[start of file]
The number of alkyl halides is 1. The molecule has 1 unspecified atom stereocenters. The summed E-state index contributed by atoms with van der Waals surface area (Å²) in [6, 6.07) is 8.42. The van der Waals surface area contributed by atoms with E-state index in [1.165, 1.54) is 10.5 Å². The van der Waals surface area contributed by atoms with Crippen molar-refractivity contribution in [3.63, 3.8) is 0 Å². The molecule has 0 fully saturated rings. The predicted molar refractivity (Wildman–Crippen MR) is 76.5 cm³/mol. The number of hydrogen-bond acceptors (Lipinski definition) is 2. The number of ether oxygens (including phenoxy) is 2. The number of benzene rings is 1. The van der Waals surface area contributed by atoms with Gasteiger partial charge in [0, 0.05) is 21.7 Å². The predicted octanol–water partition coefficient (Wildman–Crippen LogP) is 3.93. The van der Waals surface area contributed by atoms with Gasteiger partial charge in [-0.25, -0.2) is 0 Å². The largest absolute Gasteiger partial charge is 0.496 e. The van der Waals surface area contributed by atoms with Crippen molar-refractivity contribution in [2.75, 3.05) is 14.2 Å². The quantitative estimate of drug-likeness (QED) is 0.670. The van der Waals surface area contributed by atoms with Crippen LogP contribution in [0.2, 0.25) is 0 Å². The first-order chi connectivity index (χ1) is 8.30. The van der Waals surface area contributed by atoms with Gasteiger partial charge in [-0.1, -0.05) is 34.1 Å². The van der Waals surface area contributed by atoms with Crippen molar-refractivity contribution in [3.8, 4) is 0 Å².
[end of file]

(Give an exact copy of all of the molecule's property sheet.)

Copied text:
The number of alkyl halides is 1. The molecule has 1 unspecified atom stereocenters. The summed E-state index contributed by atoms with van der Waals surface area (Å²) in [6, 6.07) is 8.42. The van der Waals surface area contributed by atoms with E-state index in [1.165, 1.54) is 10.5 Å². The van der Waals surface area contributed by atoms with Crippen molar-refractivity contribution in [3.63, 3.8) is 0 Å². The molecule has 0 fully saturated rings. The predicted molar refractivity (Wildman–Crippen MR) is 76.5 cm³/mol. The number of hydrogen-bond acceptors (Lipinski definition) is 2. The number of ether oxygens (including phenoxy) is 2. The number of benzene rings is 1. The van der Waals surface area contributed by atoms with Gasteiger partial charge in [0, 0.05) is 21.7 Å². The predicted octanol–water partition coefficient (Wildman–Crippen LogP) is 3.93. The van der Waals surface area contributed by atoms with Gasteiger partial charge in [-0.25, -0.2) is 0 Å². The largest absolute Gasteiger partial charge is 0.496 e. The van der Waals surface area contributed by atoms with Crippen molar-refractivity contribution in [2.75, 3.05) is 14.2 Å². The quantitative estimate of drug-likeness (QED) is 0.670. The van der Waals surface area contributed by atoms with Crippen LogP contribution in [0.2, 0.25) is 0 Å². The first-order chi connectivity index (χ1) is 8.30. The van der Waals surface area contributed by atoms with Gasteiger partial charge in [-0.1, -0.05) is 34.1 Å². The van der Waals surface area contributed by atoms with Crippen molar-refractivity contribution in [3.8, 4) is 0 Å².